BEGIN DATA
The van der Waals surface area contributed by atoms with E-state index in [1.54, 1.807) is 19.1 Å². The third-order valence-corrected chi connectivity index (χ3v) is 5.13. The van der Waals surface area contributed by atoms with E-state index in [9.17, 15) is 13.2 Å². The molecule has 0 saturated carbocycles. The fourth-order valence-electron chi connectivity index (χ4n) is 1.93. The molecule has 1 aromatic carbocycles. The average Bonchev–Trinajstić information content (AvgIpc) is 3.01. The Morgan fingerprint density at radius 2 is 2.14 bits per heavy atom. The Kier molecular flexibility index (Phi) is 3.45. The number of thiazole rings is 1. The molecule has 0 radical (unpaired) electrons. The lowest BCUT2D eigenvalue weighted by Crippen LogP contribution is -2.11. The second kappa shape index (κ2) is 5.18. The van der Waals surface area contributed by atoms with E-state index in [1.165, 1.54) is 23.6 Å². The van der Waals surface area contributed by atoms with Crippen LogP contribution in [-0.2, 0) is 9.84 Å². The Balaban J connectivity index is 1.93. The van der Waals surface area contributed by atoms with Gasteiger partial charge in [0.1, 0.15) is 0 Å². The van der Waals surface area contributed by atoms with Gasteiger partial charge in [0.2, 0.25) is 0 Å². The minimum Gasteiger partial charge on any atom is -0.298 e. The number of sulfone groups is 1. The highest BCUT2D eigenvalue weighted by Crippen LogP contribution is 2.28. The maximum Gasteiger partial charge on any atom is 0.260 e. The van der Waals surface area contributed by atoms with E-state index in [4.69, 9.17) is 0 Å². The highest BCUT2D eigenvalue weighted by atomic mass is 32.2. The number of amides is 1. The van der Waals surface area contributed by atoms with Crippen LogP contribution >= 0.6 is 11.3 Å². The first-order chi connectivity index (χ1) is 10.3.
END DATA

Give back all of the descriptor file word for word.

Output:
The van der Waals surface area contributed by atoms with E-state index in [1.54, 1.807) is 19.1 Å². The third-order valence-corrected chi connectivity index (χ3v) is 5.13. The van der Waals surface area contributed by atoms with E-state index in [9.17, 15) is 13.2 Å². The molecule has 0 saturated carbocycles. The fourth-order valence-electron chi connectivity index (χ4n) is 1.93. The molecule has 1 aromatic carbocycles. The average Bonchev–Trinajstić information content (AvgIpc) is 3.01. The Morgan fingerprint density at radius 2 is 2.14 bits per heavy atom. The Kier molecular flexibility index (Phi) is 3.45. The number of thiazole rings is 1. The molecule has 0 radical (unpaired) electrons. The lowest BCUT2D eigenvalue weighted by Crippen LogP contribution is -2.11. The second kappa shape index (κ2) is 5.18. The van der Waals surface area contributed by atoms with E-state index in [1.165, 1.54) is 23.6 Å². The van der Waals surface area contributed by atoms with Crippen LogP contribution in [-0.2, 0) is 9.84 Å². The Balaban J connectivity index is 1.93. The van der Waals surface area contributed by atoms with Gasteiger partial charge in [0.1, 0.15) is 0 Å². The van der Waals surface area contributed by atoms with Gasteiger partial charge in [0.2, 0.25) is 0 Å². The minimum Gasteiger partial charge on any atom is -0.298 e. The number of sulfone groups is 1. The highest BCUT2D eigenvalue weighted by Crippen LogP contribution is 2.28. The maximum Gasteiger partial charge on any atom is 0.260 e. The van der Waals surface area contributed by atoms with E-state index in [4.69, 9.17) is 0 Å². The highest BCUT2D eigenvalue weighted by atomic mass is 32.2. The number of amides is 1. The van der Waals surface area contributed by atoms with Crippen LogP contribution >= 0.6 is 11.3 Å². The first-order chi connectivity index (χ1) is 10.3.